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Posts Tagged ‘Doug Gordon

Virtual Trade Shows: Education, Networking & More At Your Own Computer

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By Diane Berkenfeld

Last week I went to a trade show. And I didn’t even bother to get out of my pajamas. Ok… I did get dressed, but I could have stayed in my P.J.s with bed head and no makeup, and no one would have been the wiser.

How you ask? I attended the Focus on Wedding and Portrait Photography virtual trade show organized by PDN magazine (www.pdnonline.com; www.photoplusexpo.com). The tradeshow was “live” May 24 and 25, but will be archived for the next two months.

On the left is a screengrab of one of the three exhibit halls, on the right is a screengrab of the lobby of the PDN Virtual Trade Show.

Just like normal trade shows in the physical world, this virtual show had a lobby, three exhibit halls and an auditorium where seminars were given. Just like actual trade shows, you could have your badge swiped to receive additional information. You could even put digital information (PDFs) in your exhibit bag, and download them later.

The Focus on Wedding and Portrait Photography virtual trade show focused on weddings and portraits. The range of seminars included those dedicated to posing and lighting, business and marketing, and Photoshop techniques.

I love the idea of a virtual trade show. While I enjoy attending actual trade shows because of the face-to-face networking and true interactivity of presentations, there is definitely a place for virtual events. Especially when you can’t get away from work or afford travel expenses. For a virtual event, just fill out the registration form and attend. What’s great about virtual events is that the seminars begin for each attendee when they enter the auditorium. For example, enter most of the seminars late at a virtual event, and you aren’t conspicuously searching for a seat and missing part of the presentation. When these virtual events are archived (this show is being archived for two months) you can take in all of the presentations at your leisure.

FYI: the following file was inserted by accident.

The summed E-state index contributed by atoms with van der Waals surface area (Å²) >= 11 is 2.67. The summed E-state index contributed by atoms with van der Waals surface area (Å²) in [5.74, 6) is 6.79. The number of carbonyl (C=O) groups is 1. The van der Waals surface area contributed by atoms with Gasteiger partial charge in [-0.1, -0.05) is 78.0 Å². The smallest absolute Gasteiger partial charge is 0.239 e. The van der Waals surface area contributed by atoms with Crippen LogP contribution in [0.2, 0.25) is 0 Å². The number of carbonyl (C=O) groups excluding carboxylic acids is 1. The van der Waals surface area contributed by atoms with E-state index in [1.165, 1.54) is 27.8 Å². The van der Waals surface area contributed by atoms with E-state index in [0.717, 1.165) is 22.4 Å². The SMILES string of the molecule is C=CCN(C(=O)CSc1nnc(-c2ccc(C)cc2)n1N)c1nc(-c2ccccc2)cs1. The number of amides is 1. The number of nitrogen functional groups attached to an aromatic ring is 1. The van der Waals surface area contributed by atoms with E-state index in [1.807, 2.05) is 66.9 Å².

After many of the seminars at the Focus on Wedding and Portrait Photography event, there were live chats with the presenters. Just type your questions and the presenter types his/her response.

How popular are virtual events? They are being attended in increasing numbers and gaining in popularity, according to Champion Exposition Services. Seven out of 10 respondents in their ‘survey on the use and adoption of digital tools by the association market’ are actively producing or considering a future virtual event. And these associations aren’t replacing actual shows with virtual events but adding them into their marketing mix.

I found the more interactive booths where video launched automatically, were the more interesting ones over those that only had PDF files that you’d download and read later.

On the left is a screengrab of Doug Gordon's exhibitor booth, on the right is a screengrab of the video that automatically launches when you visit the booth. This was one of the more interactive booths of the virtual trade show.

You could even connect with fellow attendees, via email or chat.

For the most part, the attendees, exhibitors and presenters I spoke with came away a positive experience from PDN‘s virtual trade show. One benefit for exhibitors: a virtual event replaces hours or even days of booth set up and tear down with mere minutes of work. Exhibitors noted they were able to connect with new customers, presenters enjoyed the experience, and attendees liked the concept and experience.

Pet photographer Margaret Bryant (www.bryantdogphotography.com) attended this event as well as a previous PDN virtual trade show. Although she didn’t use the chat feature, she did like that attendees were given the opportunity to chat with presenters and exhibitors. “I think [a virtual show] is probably more valuable for those who can’t attend a physical trade show. To me, it is in addition to a physical trade show, not a substitution. I’m a tactile person so I like to touch merchandise at the trade show. I also like the face-to-face contact. But I do think there is a place for virtual trade shows,” Bryant says.